Tag Archives: Delight

“The sermons of Jonathan Edwards” by Hughes Oliphant Old

“What was distinct about the religious life of New England? It was a passion for God. Call it a delight in God; call it conversion; call it charity; call it religious affection; it all amounted to the same thing, a passionate love for God.

When all is said about the sermons of Jonathan Edwards, they have a sacred passion about them.

His sermons are intellectually brilliant, morally perceptive, theologically challenging– all of this, to be sure — but above all they have a passionate holiness about them which brings us to delight in God.

For Edwards, it was this delighting in God which was worship.”

–Hughes Oliphant Old, The Reading and Preaching of the Scriptures in the Worship of the Christian Church: Moderatism, Pietism, and Awakening, Volume 5 (Grand Rapids: Eerdmans, 2004), 5: 293.

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“Who would not love Him” by John Owen

“Who would not love Him? ‘I have been with the Lord Jesus,’ may the poor soul say:

‘I have left my sins, my burden, with Him; and He hath given me His righteousness, wherewith I am going with boldness to God. I was dead, and I am alive; for He died for me.

I was cursed, and I am blessed; for He was made a curse for me.

I was troubled, but I have peace; for the chastisement of my peace was upon Him.

I knew not what to do, nor whither to cause my sorrow to go; by Him have I received joy unspeakable and glorious.

If I do not love Him, delight in Him, obey Him, live to Him, die for Him, I am worse than the devils in hell.'”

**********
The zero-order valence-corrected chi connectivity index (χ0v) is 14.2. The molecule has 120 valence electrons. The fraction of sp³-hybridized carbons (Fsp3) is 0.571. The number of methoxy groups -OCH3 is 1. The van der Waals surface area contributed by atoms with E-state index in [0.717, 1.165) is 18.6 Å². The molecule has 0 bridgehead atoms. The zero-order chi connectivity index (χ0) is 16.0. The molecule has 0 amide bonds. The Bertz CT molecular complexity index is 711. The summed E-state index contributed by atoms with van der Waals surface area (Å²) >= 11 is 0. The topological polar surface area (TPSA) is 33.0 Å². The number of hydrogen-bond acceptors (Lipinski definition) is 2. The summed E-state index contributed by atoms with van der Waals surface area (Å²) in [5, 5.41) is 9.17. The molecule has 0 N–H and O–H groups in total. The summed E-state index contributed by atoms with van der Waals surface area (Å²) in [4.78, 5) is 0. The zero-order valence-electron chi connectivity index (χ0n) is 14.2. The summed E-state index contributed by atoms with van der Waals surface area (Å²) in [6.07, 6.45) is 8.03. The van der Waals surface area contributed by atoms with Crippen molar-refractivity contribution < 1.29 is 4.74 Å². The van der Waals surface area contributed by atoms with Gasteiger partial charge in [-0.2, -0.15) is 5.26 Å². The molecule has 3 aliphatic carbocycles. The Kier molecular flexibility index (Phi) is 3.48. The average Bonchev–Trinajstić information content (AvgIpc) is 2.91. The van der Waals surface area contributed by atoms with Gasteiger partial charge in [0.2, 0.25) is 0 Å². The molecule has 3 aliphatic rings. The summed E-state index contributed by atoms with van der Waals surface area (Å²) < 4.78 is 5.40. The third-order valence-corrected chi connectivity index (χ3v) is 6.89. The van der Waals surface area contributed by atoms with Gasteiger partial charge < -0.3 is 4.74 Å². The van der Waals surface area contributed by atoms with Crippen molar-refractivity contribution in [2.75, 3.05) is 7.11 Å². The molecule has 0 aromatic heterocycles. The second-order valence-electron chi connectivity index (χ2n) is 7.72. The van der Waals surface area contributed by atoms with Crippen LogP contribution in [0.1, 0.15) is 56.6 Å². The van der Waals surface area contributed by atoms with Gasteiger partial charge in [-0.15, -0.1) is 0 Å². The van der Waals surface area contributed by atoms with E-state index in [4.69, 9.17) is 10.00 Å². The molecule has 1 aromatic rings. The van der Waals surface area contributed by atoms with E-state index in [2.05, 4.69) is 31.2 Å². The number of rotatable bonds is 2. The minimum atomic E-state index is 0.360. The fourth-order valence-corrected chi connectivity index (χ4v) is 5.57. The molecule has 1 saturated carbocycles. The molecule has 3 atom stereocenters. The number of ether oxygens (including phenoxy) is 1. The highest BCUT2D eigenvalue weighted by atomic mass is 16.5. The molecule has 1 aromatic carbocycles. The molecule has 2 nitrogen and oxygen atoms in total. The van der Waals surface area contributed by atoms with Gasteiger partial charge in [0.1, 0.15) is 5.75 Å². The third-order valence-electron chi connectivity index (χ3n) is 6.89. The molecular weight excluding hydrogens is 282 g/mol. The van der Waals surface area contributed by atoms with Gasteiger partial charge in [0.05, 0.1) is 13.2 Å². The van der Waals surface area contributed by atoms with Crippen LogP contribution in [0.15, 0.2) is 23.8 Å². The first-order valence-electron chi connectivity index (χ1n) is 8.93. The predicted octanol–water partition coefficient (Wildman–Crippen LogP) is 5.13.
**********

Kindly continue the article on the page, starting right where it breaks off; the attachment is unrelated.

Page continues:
–John Owen, Communion With God, The Works of John Owen, Vol. 2 (Edinburgh: Banner of Truth, 1965), 195.

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“The privilege of being with Christ in heaven” by Jonathan Edwards

“Let us all be exhorted hence earnestly to seek after that great privilege that has been spoken of, that when we are absent from the body, we may be present with the Lord. We can’t continue always in these earthly tabernacles: they are very frail, and will soon decay, and fall, and are continually liable to be overthrown, by innumerable means. Our souls must soon leave them, and go into the eternal world.

O how infinitely great will the privilege and happiness of such be, who at that time shall go to be with Christ in His glory, in the manner that has been represented!

The privilege of the twelve disciples was great, in being so constantly with Christ as His family, in His state of humiliation.

The privilege of those three disciples was great, who were with Him in the mount of His transfiguration, where was exhibited to them some little semblance of His future glory in heaven, such as they might behold in the present frail, feeble and sinful state. They were greatly entertained and delighted with what they saw, and were for making tabernacles to dwell there, and return no more down the mount.